Be always at war with your vices, at peace with your neighbors, and let each new year find you a better man.”
~ Benjamin Franklin

This video clip from Mike Young, of Elite Track, is admittedly above and beyond the concern of the everyday TTP fitness enthusiast, however, it is highly interesting  stuff for all the training geeks out there (and I proudly include myself in that category 🙂   And there is a take-home message here for the everyday guys and gals as well: namely, concentrate the bulk of your training around the peak anaerobic power-based modalities.  Why?  Because the body’s retained proficiency in this modality is rather short-lived, as compared to gains made the strength modality.  In other words, the power-production gains realized in your training will dissipate much quicker than your strength gains.

Now obviously this clip is geared towards upper-level athletes and their coaches, but that doesn’t mean that we mere mortals and 9-to-5 stiffs of the world can’t glean something of use from the presentation.  In a nutshell, what Mike is saying is what I’ve already stated above — it is worth repeating, though: you’ll maintain your strength gains for much longer than you will your power gains.  This is of course assuming that you’ve built a solid strength base to begin with.  So what does this mean, vis-a-vis, the structure of our overall training plan?  Quite simply this: you’ll want to incorporate more power-oriented sessions within your overall workout plan (i.e., more instances of power-oriented work in relation to instances of strength-dominant work).

This finding is nothing new to me, or to the strength and conditioning community in general, although it is nice to see “horse sense” corroborated by properly performed science.  I love to see “old timer” wisdom validated like this.

Getting back for a moment to vertical jump testing, I know that if I hit a stretch of not working out (rare), or a protracted strength-oriented stretch (more common), I know it’ll quickly show in a decreased vertical jump performance, even though I might have bagged some good strength gains over the stretch.  I can go for long periods without doing significant strength work, however (assuming I’m still doing power-oriented work) and my strength numbers will not suffer.  From what I’ve seen, this is pretty much and across-the-board phenomenon, with both “sprint” and “strength” oriented athletes equally affected.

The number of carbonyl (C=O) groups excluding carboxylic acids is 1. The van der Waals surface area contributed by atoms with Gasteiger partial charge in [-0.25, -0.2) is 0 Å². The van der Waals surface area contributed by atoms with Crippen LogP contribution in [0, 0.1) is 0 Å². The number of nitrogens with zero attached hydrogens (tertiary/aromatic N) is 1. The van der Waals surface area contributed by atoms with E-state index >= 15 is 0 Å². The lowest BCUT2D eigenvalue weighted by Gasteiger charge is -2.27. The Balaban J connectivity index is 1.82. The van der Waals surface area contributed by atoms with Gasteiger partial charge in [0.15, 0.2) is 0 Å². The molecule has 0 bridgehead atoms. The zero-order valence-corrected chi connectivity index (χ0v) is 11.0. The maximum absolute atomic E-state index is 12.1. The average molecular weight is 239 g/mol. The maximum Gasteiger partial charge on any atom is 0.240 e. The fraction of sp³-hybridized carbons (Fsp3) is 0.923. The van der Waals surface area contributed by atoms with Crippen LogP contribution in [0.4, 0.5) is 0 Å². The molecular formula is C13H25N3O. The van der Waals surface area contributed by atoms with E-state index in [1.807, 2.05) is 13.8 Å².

This lends credit to the old football recruiting maxim of “recruit speed and train strength”.

In Health,

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Keith Norris is a former standout athlete, a military vet, and an elite strength and conditioning expert with over 35 years of in-the-trenches experience. As a serial entrepreneur in the health and wellness space, he is an owner, co-founder and Chief Development Officer of the largest Paleo conference in the world, Paleo f(x) . As well, Keith is a partner in one of the most innovative lines of boutique training studios in the nation, Efficient Exercise. He’s also a partner in ARXFit training equipment, and a founding member of ID Life. In his spare time, he authors one of the top fitness blogs in the health and wellness sphere, Theory To Practice.


  1. Keith,

    I hope the holidays were great for you! I’ve got some free time and am catching up on my TTP reading. I have definitely noticed the truth in what you say about strength vs power training . . . I can go without deadlifting heavy for a month, but so long as I keep doing hip dominant power movements, my numbers will remain high, if not improve. However, I have noticed that this is not true for me with one movement in particular. The standing press. I might be able to maintain my numbers, but unless I am pressing heavy every 8-10 days, it’s impossible for me to improve in the press. Is it possible that this is because the muscle groups are smaller, requiring more frequent training?

    Also, have you noticed these commercials recently that only exist to tout the fact that high fructose corn syrup is essentially healthy in moderation? I feel bad for the people who are watching that in ignorance and think “oh, i guess I’ll have a regular coke . . . with my fries . . .”


    • Bryce,
      Make sure you incorporate plenty of power-pressing movements (jerks, push-press, etc.). I also like to use overhead med. ball throws as well. All angles.

    • It may be part of your personal “make-up” then to do more strength work, proportionally, for the shoulder girdle. All part of “knowing thyself”, and tweaking your workouts appropriately.


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